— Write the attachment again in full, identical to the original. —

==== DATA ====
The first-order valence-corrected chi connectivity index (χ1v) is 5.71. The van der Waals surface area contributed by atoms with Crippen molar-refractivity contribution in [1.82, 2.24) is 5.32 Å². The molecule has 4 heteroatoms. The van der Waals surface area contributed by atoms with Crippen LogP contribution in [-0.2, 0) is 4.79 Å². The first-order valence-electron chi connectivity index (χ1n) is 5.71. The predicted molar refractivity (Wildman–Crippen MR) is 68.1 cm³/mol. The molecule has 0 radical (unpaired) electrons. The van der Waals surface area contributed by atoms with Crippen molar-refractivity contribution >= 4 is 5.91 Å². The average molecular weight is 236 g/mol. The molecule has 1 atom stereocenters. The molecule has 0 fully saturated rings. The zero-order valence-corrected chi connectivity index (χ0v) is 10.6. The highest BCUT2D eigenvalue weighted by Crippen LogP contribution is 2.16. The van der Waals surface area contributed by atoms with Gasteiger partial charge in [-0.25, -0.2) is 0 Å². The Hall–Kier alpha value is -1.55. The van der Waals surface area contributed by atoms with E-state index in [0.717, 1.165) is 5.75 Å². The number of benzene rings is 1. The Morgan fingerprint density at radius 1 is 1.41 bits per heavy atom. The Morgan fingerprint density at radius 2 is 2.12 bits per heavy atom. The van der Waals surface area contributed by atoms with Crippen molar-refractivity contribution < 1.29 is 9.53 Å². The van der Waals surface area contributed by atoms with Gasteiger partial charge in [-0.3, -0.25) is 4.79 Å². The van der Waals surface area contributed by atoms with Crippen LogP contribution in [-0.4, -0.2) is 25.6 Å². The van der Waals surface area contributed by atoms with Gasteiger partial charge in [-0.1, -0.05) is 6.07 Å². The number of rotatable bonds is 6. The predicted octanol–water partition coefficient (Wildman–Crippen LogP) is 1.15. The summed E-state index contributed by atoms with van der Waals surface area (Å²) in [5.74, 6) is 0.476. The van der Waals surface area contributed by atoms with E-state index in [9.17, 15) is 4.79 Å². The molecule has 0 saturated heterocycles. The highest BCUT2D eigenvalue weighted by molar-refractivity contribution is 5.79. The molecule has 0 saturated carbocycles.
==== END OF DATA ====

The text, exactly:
The first-order valence-corrected chi connectivity index (χ1v) is 5.71. The van der Waals surface area contributed by atoms with Crippen molar-refractivity contribution in [1.82, 2.24) is 5.32 Å². The molecule has 4 heteroatoms. The van der Waals surface area contributed by atoms with Crippen LogP contribution in [-0.2, 0) is 4.79 Å². The first-order valence-electron chi connectivity index (χ1n) is 5.71. The predicted molar refractivity (Wildman–Crippen MR) is 68.1 cm³/mol. The molecule has 0 radical (unpaired) electrons. The van der Waals surface area contributed by atoms with Crippen molar-refractivity contribution >= 4 is 5.91 Å². The average molecular weight is 236 g/mol. The molecule has 1 atom stereocenters. The molecule has 0 fully saturated rings. The zero-order valence-corrected chi connectivity index (χ0v) is 10.6. The highest BCUT2D eigenvalue weighted by Crippen LogP contribution is 2.16. The van der Waals surface area contributed by atoms with Gasteiger partial charge in [-0.25, -0.2) is 0 Å². The Hall–Kier alpha value is -1.55. The van der Waals surface area contributed by atoms with E-state index in [0.717, 1.165) is 5.75 Å². The number of benzene rings is 1. The Morgan fingerprint density at radius 1 is 1.41 bits per heavy atom. The Morgan fingerprint density at radius 2 is 2.12 bits per heavy atom. The van der Waals surface area contributed by atoms with Crippen molar-refractivity contribution < 1.29 is 9.53 Å². The van der Waals surface area contributed by atoms with Gasteiger partial charge in [-0.3, -0.25) is 4.79 Å². The van der Waals surface area contributed by atoms with Crippen LogP contribution in [-0.4, -0.2) is 25.6 Å². The van der Waals surface area contributed by atoms with Gasteiger partial charge in [-0.1, -0.05) is 6.07 Å². The number of rotatable bonds is 6. The predicted octanol–water partition coefficient (Wildman–Crippen LogP) is 1.15. The summed E-state index contributed by atoms with van der Waals surface area (Å²) in [5.74, 6) is 0.476. The van der Waals surface area contributed by atoms with E-state index in [9.17, 15) is 4.79 Å². The molecule has 0 saturated heterocycles. The highest BCUT2D eigenvalue weighted by molar-refractivity contribution is 5.79. The molecule has 0 saturated carbocycles.